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pH Matter foresees big market by thinking small

Catalysis -- the process by which one substance creates or affects a reaction in another -- is, experts say, present in 90 percent of all commercially produced chemical products. From catalytic converters to fuel cells, petroleum refining to margarine, catalysts are used to produce desired reactions as part of the manufacturing process.

A Columbus-based startup in the TechColumbus incubator sees a future in the development of application-specific catalysts, but they're thinking very, very small.

pH Matter, LLC, has already received grants for research on projects for NASA and the National Science Foundation (NSF). For NASA: a catalyst for the continuous formation of carbon in a carbon dioxide and hydrogen-fed system to remove carbon dioxide from the cabin of manned space craft. For NSF: a contaminant-resistant catalyst for use in production of fuel from biomass.

Ultimately, however, the company wants to be a manufacturer of nano materials, carbon "doped" fibers for use in metal-air batteries, fuel cells and industrial electrolysis.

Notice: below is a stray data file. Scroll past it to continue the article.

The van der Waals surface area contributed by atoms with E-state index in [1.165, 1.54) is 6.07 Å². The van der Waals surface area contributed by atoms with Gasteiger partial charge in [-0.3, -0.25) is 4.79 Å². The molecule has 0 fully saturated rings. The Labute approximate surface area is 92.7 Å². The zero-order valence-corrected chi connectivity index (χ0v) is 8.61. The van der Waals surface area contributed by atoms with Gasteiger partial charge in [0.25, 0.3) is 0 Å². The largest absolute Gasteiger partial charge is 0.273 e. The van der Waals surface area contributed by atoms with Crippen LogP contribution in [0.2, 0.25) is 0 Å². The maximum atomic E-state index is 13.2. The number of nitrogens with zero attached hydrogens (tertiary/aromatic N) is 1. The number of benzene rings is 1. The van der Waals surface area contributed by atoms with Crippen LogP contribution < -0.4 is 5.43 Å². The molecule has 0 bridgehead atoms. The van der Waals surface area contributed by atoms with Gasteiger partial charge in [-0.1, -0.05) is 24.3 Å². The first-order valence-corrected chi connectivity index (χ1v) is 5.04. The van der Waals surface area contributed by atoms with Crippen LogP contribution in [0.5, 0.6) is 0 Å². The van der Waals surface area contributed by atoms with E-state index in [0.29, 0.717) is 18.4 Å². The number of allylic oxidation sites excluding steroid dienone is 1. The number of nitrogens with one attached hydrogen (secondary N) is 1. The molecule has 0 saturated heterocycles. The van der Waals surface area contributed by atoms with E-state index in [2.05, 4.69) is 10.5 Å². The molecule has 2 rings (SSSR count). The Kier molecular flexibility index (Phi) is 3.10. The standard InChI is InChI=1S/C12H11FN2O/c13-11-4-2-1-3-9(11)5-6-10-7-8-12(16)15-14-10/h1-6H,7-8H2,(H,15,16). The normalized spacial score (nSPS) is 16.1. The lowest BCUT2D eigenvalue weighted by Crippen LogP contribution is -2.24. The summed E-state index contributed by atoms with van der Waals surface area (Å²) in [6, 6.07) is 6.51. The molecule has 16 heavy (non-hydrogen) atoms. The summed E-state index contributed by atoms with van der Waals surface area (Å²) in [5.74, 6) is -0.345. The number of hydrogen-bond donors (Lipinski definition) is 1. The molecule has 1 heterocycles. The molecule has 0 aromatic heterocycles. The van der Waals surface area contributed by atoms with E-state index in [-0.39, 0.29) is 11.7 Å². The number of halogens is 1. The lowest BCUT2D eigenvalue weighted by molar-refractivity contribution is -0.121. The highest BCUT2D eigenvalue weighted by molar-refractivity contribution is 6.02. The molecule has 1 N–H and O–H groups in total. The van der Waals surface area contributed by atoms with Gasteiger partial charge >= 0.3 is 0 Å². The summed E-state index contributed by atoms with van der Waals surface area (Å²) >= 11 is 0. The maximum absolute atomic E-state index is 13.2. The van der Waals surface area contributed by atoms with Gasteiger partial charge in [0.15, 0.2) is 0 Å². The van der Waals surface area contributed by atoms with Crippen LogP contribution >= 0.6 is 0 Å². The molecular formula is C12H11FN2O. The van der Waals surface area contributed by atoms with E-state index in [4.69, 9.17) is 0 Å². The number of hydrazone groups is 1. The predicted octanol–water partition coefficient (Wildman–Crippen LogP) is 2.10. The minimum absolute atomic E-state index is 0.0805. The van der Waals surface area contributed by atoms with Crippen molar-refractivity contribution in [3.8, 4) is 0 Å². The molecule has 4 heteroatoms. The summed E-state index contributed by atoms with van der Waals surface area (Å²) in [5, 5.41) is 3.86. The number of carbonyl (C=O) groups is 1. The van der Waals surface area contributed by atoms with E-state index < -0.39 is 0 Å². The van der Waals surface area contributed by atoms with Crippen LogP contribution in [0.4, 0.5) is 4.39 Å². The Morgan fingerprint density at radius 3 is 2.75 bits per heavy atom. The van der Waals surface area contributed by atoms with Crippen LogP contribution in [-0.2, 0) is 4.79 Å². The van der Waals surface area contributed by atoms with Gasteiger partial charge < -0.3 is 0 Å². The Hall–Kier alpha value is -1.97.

"Our core technology is fabrication of doped nanofibers for energy storage," says Paul Matter, Ph.D., president and founder. "This is something I worked on in grad school. I saw that a lot of other applications were arising, so I thought this would be a good basis for a company.

"The doping means we're taking carbon and replacing an atom with boron or nitrogen and when you do that it changes the electronic properties of the carbon. By controlling the carbon at the nano scale you can get vastly different properties."

Currently. Matter and his busines partner, Christopher Holt, vice president and director of engineering, are producing the fibers only at lab scale -- a couple of grams at a time for properties testing. In 2012, however, the company plans to build a pilot scale manufacturing system at TechColumbus. And from there?

"Right now," Matter says, "Based on initial testing and customer feedback, we see potential opportunities for our materials in energy storage applications, fuel cells, capacitors. And we have had some early conversations with battery and fuel cell manufacturers."

Source: Paul Matter, pH Matter
Writer: Dana Griffith
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